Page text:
More than 3 billion people fly somewhere every year. There are nearly a 100,000 flights per day globally and daily 8.6 million passengers are served a meal on board.

Every day in the U.S., airlines operate some 27,000 flights for over 2 million passengers. These numbers are only expected to grow. Imagine how many egg-laying hens’ lives are affected by the meal choices airlines make.When airlines switch to cage-free eggs they are speaking for and supporting keeping systems that give laying hens a better life. Ask airlines here to use only cage-free eggs.

Laying hens should be kept in cage-free systems and consumers should be able to access information about how laying hens are kept so that they can make an informed and more humane decision. Help Hannah Hen convince airlines to go cage-free and sign the petition today!

Sign the petition! Together we can convince your airline to go completely cage-free!
Help Hannah Hen accomplish her mission. Ask your airline to go cage-free!
Please fill out all fields marked with a *.
Data protection: Your email address will not be made public or given out to third parties!
already 4651 signatures
Goal 5000
 
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GET ACTIVE!

Help Hannah Hen accomplish her mission. Ask your airline to go cage-free!

Download your own Hannah hen and take a picture of her with your airline meal. Post it online on Facebook, Instagram, or Twitter with the hashtag #eggcheck. Tag your airline and ask them to go cage-free!

DIY Hannah Hen

 


Tell your airline to use only cage-free eggs. Ask your flight attendant about the eggs used in their snacks and menus.

Use Hannah’s luggage tag on your suitcase. This way everyone you are flying with will become aware of the cage-free mission. Post a photo of your suitcase with the hashtag #eggcheck.

Luggage tag

 

 

Twitter: #eggcheck
More on Twitter
Instagram: #eggcheck
More on Instagram
VIER PFOTEN International
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Email: office@vier-pfoten.at , Tel: +43-1-895 02 02-0
Imprint

FOUR PAWS INTERNATIONAL


6 Beacon St #1110
Boston, MA 02108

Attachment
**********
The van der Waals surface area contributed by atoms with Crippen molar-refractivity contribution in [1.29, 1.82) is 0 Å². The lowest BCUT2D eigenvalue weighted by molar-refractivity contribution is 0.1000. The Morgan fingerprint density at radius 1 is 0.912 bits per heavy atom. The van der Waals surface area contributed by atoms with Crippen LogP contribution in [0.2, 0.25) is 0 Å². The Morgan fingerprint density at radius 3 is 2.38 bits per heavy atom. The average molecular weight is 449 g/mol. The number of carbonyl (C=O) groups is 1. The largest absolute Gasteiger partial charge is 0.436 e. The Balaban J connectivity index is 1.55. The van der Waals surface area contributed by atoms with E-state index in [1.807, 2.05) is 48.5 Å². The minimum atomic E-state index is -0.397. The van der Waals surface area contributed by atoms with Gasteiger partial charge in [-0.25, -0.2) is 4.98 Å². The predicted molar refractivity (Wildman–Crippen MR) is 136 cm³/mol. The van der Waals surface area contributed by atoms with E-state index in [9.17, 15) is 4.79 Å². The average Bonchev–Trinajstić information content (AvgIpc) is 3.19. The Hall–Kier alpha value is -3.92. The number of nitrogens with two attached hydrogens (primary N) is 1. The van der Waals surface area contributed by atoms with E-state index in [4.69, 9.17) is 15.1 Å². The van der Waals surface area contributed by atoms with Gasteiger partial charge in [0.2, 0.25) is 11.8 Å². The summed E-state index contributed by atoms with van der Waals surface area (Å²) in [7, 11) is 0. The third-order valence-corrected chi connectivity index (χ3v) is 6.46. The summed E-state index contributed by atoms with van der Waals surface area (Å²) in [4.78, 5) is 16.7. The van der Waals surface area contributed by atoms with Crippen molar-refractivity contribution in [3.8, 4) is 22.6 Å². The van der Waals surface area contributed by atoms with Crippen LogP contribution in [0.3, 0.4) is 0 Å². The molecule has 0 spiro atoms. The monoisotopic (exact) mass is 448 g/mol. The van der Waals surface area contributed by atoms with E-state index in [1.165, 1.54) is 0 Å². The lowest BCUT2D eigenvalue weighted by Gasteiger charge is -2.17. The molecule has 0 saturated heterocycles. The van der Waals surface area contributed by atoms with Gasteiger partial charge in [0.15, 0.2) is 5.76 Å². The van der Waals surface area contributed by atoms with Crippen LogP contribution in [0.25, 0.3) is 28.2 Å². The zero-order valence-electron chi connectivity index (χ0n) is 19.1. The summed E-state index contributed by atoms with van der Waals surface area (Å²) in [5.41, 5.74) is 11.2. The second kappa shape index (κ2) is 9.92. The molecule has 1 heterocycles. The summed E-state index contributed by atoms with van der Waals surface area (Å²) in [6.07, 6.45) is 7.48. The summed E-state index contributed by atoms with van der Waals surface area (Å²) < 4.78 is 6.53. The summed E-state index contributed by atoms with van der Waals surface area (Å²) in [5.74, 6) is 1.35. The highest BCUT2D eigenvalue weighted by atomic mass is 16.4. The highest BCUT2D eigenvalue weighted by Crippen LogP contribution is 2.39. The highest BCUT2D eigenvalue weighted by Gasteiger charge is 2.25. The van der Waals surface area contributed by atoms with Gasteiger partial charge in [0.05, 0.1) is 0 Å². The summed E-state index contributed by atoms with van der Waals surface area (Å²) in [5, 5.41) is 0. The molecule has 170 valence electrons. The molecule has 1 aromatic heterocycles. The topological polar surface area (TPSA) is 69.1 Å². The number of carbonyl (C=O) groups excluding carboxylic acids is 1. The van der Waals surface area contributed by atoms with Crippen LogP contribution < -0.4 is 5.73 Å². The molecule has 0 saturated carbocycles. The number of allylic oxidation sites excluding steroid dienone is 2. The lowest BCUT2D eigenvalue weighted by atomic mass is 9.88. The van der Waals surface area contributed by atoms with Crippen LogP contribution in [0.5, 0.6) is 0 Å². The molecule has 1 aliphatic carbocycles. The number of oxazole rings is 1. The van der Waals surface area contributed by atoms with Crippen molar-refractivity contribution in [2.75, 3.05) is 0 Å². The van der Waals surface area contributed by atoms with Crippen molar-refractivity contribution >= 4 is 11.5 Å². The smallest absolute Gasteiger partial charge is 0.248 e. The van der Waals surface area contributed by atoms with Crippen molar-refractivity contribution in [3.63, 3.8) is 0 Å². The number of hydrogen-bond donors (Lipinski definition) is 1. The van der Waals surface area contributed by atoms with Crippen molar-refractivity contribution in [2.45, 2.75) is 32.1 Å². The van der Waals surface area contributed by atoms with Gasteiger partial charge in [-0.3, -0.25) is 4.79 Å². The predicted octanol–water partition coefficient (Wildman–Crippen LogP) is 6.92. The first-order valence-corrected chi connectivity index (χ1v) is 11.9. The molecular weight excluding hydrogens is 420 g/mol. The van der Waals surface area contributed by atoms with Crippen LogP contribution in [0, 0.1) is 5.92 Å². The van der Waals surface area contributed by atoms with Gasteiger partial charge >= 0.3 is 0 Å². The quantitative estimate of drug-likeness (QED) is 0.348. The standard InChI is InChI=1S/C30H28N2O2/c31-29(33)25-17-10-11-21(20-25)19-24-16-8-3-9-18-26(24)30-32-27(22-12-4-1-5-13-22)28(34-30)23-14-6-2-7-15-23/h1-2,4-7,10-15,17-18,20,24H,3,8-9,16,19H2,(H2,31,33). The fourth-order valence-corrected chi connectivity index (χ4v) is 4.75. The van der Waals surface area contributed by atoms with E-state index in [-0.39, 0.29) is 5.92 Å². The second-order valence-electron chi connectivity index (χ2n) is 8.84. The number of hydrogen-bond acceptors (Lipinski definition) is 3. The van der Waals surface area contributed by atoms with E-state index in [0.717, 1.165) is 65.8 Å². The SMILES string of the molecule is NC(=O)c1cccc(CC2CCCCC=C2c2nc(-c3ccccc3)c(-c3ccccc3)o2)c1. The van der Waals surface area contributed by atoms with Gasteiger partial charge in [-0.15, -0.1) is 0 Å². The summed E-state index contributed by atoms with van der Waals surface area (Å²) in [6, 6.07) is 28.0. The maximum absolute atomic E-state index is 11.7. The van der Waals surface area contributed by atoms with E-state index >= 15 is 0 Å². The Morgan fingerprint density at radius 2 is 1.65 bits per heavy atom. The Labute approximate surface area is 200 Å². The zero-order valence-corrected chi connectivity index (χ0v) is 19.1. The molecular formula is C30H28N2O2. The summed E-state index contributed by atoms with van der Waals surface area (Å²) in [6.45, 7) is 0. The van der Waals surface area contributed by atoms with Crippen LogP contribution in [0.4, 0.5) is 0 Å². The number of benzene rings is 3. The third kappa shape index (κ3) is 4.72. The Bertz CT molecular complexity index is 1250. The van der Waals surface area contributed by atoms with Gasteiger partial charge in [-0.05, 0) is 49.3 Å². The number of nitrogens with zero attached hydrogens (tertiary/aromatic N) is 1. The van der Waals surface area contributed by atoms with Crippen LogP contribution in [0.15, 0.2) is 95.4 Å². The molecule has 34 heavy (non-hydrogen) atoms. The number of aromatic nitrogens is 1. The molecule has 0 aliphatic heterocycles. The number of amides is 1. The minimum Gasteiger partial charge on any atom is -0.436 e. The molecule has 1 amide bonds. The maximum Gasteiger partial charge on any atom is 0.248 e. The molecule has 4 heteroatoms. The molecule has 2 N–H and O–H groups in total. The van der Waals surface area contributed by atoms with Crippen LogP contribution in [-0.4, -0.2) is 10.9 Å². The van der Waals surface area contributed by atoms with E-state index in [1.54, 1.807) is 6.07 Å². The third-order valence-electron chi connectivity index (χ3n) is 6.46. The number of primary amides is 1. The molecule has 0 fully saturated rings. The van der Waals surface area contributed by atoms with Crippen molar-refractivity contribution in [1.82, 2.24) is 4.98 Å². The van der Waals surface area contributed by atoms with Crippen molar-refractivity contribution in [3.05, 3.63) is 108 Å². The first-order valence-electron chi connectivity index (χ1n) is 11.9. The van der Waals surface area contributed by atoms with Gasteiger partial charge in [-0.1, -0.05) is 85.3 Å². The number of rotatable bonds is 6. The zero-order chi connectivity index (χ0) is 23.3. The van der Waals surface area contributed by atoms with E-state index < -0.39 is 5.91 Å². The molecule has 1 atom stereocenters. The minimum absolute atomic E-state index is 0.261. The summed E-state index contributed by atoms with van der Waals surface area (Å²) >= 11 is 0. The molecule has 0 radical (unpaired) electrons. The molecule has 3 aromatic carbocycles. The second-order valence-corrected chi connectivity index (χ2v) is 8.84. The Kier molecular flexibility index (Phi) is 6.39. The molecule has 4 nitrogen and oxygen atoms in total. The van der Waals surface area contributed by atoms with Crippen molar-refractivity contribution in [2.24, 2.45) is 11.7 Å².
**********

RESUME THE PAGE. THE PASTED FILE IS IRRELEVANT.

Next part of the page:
e-mail: office@vier-pfoten.us
Tel: 001-(617) 942 - 1233

 

Disclaimer

FOUR PAWS undertook all reasonable efforts to make sure that all information that is made available on this website is correct and complete at the point it has been supplied. Nevertheless, there may be unintentional and coincidental errors for which we apologize.

We want to point out that we cannot give any guarantee for any of the data despite careful editing – neither the authors nor FOUR PAWS assume liability for any of its content.

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© 2015 www.vier-pfoten.org
All rights reserved – FOUR PAWS International, Vienna

 
PROGRESS

N

C

I
Austrian Airlines

Austrian Airlines informed FOUR PAWS that they plan to work with their caterers (Sky Gourmet) on a shift to cage-free eggs but could not provide a timeline for this shift. On European flights Austrian Airlines uses fresh eggs from Austrian barn keeping, in small amounts they also use organic free range eggs.100% cage-free eggs could not be guaranteed for pasteurized egg product so information on the sourcing of processed eggs was available (e.g. eggs in other products such as cookies.) In the absence of this information we will assume that if any pasteurized and processed eggs are used in their in-flight meals or snacks they are likely from cage eggs.

 
PROGRESS

N

C

I
Fly Niki

Fly Niki informed FOUR PAWS that on European flights they use fresh eggs from Austrian barn keeping. In small amounts they also use organic free range eggs. A100% guarantee could not be given for products that contain pasteurized eggs. No information on the sourcing of processed eggs was available (e.g. eggs in other products such as cookies). In the absence of this information we will assume that if any pasteurized and processed eggs are used in their in-flight meals or snacks, they are likely from cage eggs.

 
PROGRESS

N

C

I
Status
no response
Air France

Air France has not responded to our inquiries nor provided information on the type of eggs used in their in-flight meals. In the absence of information we will assume that if any fresh eggs or processed eggs are served in their in-flight meals they are likely from cage-eggs.

 
PROGRESS

N

C

I
Brussels Airlines

Brussels Airlines uses cage-eggs in their in-flight menus, as they have confirmed that they adhere to EU legislation which allows for cage-keeping of laying hens in enriched cage-systems.

 
PROGRESS

N

C

I
Swiss

Swiss uses cage-free eggs for flights starting from Zürich. They did not provide any information for continental and intercontinental flights, therefore we can only assume that if any fresh eggs or processed eggs are used on those flights in their in-flight meals or snacks they are likely from cage eggs.

 
PROGRESS

N

C

I
Status
checking
Edelweiss

Edelweiss uses cage-free eggs for flights starting from Switzerland. They contacted their suppliers to get more information for their continental and intercontinental flights.

 
PROGRESS

N

C

I
Lufthansa

Lufthansa uses cage-free, barn kept (also partly free-range and organic eggs) in their in-flight menu on flights leaving Germany. This can only be guaranteed for Germany. Globally cage-free eggs cannot be guaranteed on flights due to the supply chain. Their caterer is LSG Sky Chefs.